Hosts often ask me to bring meat-free dishes because my 12-year-old daughter, Macie, is a vegetarian and has been since she was 9 years old. At the time, I thought she was a little young to make such a big choice, but she’s always been very clear about what she likes and doesn’t like — the sort of child whose permission you seek before writing about her. I suggested we take each meal on a case-by-case basis. You didn’t have to give it a label, just eat what you want, her father told her. But Macie didn’t budge. She was a vegetarian. At one point, I asked her why.
“I don’t think I want to tell you why, because you’ll get sad,” she said.
“Try me,” I said, all bluff confidence.
“I can see it pulsing,” she said.
“Even the turkey that’s in a sheet.”
“Okay,” I said. “I understand.”
“Bacon, too,” she said. “Bacon pulses where the stripes are.”
Our pediatrician said it was fine for Macie to be a vegetarian as long as she ate plenty of eggs and beans. A nutritionist agreed, cautioning me against an apparently common overreliance on highly processed vegan sausage patties, which the whole family had already taken to with gusto. It was as if the nutritionist could see three hours into the past, when I’d baked up a big batch and passed them out on buttered English muffins.
Reassured by professionals, I was still concerned with the scrutiny Macie gave some food. She isn’t a vegan, but unlike many child vegetarians who eat the occasional gelatin-based gummy bear or marshmallow, she won’t touch those things. Sometimes, I think not eating animals has given her some of their powers. Once, she ordered macaroni and cheese in a restaurant and detected chicken broth by smelling it.
Macie might have developed those skills because she spends a lot of time with animals. She isn’t particularly sentimental about them, though. She doesn’t dress the dog in shirts or name the fish in the tank. Instead, she likes to study them scientifically — examining animal skulls, reading up on how traits develop. She admires them, revering their innate grace and instinctual wisdom. And she helps them out when she can. She lobbied for steps so our old dog could get up on the bed. When she plays with the one-eyed cat that lives around the corner, she makes sure to dangle the ribbons on his good side first.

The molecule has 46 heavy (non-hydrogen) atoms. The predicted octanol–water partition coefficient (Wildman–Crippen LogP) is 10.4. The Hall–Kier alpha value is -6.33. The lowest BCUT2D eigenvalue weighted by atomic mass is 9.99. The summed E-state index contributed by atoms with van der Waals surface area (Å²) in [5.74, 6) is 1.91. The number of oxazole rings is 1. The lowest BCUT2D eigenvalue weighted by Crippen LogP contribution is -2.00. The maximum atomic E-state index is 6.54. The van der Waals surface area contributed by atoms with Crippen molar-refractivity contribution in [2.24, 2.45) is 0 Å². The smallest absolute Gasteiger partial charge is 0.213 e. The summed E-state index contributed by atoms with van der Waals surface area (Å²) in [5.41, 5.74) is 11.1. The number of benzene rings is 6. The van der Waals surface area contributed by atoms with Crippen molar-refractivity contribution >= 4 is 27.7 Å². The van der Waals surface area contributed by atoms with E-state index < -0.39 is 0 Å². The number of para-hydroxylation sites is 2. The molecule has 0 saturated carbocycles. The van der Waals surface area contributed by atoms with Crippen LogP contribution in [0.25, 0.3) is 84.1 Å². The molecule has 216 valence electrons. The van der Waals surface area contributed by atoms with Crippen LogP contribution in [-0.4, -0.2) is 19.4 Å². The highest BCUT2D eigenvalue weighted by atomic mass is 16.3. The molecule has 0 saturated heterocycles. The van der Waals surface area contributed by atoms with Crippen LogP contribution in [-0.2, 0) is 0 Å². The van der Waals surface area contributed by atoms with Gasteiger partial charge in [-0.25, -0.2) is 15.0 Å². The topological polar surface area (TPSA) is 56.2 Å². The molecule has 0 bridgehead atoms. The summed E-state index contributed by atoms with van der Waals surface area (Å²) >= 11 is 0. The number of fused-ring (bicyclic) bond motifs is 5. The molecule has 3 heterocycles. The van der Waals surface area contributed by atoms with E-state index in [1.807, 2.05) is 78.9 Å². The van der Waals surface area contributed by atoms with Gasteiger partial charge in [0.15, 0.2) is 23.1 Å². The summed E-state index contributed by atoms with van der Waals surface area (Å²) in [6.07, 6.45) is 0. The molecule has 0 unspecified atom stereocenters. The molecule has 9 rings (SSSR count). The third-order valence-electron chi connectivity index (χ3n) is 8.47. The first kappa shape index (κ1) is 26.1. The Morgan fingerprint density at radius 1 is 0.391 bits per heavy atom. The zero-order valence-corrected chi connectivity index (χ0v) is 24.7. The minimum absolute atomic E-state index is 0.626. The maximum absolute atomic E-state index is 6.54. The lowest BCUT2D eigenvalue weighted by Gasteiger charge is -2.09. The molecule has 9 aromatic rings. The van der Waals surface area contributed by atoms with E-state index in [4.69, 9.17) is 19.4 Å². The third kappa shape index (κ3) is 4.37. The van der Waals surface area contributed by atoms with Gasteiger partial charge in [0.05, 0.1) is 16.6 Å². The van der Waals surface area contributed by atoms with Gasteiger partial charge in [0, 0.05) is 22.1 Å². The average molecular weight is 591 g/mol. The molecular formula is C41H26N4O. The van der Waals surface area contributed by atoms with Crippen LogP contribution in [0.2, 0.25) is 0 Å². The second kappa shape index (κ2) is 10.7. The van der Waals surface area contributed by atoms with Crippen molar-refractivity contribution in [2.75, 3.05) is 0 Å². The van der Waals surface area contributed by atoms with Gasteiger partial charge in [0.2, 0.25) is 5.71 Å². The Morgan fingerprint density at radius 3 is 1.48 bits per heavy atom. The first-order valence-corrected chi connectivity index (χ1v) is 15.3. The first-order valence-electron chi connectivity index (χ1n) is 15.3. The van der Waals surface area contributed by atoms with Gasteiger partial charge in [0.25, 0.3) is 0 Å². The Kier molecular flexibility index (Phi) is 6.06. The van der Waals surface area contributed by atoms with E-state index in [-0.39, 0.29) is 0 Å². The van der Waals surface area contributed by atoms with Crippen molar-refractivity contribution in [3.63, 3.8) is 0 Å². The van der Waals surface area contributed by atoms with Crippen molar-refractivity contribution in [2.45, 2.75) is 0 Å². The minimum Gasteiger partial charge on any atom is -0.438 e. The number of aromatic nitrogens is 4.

All of this was running through my head as I thought of the wonder the crown roast would evoke. A triumphant festival dish, hold the animals. As I debated what platter I’d serve it on — I was thinking metal for maximum brilliance — I got an email. Thanksgiving no longer needed a vegetable. Now the request was for two pies.
I like making pies as much as the next guy, but I was crestfallen. I thought about making my first choice anyway. What else would I do with the giant squash in the pantry? But then I was distracted by another, more probing question. Why had this complex, rococo crown roast of squash taken on such importance? What compelled me to order those little paper cuffs — they’re called regency frills, in case you’re wondering — online before I’d even finished reading the recipe?
As I cubed the squash, now destined to go in some muffins, I wondered if the crown roast appealed to me because it was hard — borderline impossible, from the looks of it — to make. You had to stab the cranberries with little toothpicks, cut everything with architectural exactitude, and do some pretty fancy overlapping to achieve the effect I’d so admired.
But it wasn’t just the challenge. Maybe this whole thing goes back to when Macie first stopped eating meat. We both know that I don’t understand vegetarianism the way she does. Making a baroque dish out of members of the Cucurbitaceae family seemed like the way to show her that her decisions don’t make me sad at all.
It was as if I had finally found the unit of measurement to demonstrate how much I respected Macie’s vegetarian self: a whole crown roast of squash’s worth.
You might also be interested in: